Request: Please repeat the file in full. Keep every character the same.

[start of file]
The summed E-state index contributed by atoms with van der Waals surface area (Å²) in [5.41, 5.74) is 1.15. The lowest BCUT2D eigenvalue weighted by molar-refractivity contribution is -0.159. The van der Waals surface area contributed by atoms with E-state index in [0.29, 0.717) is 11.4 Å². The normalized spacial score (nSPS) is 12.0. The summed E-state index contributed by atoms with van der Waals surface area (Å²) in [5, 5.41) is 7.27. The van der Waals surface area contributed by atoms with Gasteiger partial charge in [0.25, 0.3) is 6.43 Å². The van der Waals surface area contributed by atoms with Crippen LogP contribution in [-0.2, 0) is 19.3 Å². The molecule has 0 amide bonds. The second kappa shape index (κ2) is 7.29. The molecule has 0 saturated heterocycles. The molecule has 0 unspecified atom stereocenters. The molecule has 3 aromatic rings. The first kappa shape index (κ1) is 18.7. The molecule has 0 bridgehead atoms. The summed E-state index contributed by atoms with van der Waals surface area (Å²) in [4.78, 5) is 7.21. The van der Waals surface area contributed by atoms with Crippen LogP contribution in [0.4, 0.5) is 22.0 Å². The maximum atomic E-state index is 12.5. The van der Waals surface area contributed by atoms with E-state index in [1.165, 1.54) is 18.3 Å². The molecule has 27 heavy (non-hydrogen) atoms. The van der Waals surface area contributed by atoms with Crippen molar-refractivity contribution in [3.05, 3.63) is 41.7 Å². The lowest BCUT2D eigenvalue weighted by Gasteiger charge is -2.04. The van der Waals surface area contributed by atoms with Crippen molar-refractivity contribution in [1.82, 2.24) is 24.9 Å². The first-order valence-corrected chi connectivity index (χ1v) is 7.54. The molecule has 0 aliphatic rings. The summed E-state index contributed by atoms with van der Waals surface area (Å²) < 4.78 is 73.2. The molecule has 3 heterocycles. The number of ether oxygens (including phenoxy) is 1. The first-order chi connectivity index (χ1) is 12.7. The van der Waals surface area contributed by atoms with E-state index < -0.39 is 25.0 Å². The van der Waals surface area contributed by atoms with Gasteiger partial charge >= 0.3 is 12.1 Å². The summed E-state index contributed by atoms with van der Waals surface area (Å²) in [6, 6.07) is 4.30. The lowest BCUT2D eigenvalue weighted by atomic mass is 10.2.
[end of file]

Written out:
The summed E-state index contributed by atoms with van der Waals surface area (Å²) in [5.41, 5.74) is 1.15. The lowest BCUT2D eigenvalue weighted by molar-refractivity contribution is -0.159. The van der Waals surface area contributed by atoms with E-state index in [0.29, 0.717) is 11.4 Å². The normalized spacial score (nSPS) is 12.0. The summed E-state index contributed by atoms with van der Waals surface area (Å²) in [5, 5.41) is 7.27. The van der Waals surface area contributed by atoms with Gasteiger partial charge in [0.25, 0.3) is 6.43 Å². The van der Waals surface area contributed by atoms with Crippen LogP contribution in [-0.2, 0) is 19.3 Å². The molecule has 0 amide bonds. The second kappa shape index (κ2) is 7.29. The molecule has 0 saturated heterocycles. The molecule has 0 unspecified atom stereocenters. The molecule has 3 aromatic rings. The first kappa shape index (κ1) is 18.7. The molecule has 0 bridgehead atoms. The summed E-state index contributed by atoms with van der Waals surface area (Å²) in [4.78, 5) is 7.21. The van der Waals surface area contributed by atoms with Crippen LogP contribution in [0.4, 0.5) is 22.0 Å². The maximum atomic E-state index is 12.5. The van der Waals surface area contributed by atoms with E-state index in [1.165, 1.54) is 18.3 Å². The molecule has 27 heavy (non-hydrogen) atoms. The van der Waals surface area contributed by atoms with Crippen molar-refractivity contribution in [3.05, 3.63) is 41.7 Å². The lowest BCUT2D eigenvalue weighted by Gasteiger charge is -2.04. The van der Waals surface area contributed by atoms with Crippen molar-refractivity contribution in [1.82, 2.24) is 24.9 Å². The first-order valence-corrected chi connectivity index (χ1v) is 7.54. The molecule has 0 aliphatic rings. The summed E-state index contributed by atoms with van der Waals surface area (Å²) < 4.78 is 73.2. The molecule has 3 heterocycles. The number of ether oxygens (including phenoxy) is 1. The first-order chi connectivity index (χ1) is 12.7. The van der Waals surface area contributed by atoms with E-state index < -0.39 is 25.0 Å². The van der Waals surface area contributed by atoms with Gasteiger partial charge >= 0.3 is 12.1 Å². The summed E-state index contributed by atoms with van der Waals surface area (Å²) in [6, 6.07) is 4.30. The lowest BCUT2D eigenvalue weighted by atomic mass is 10.2.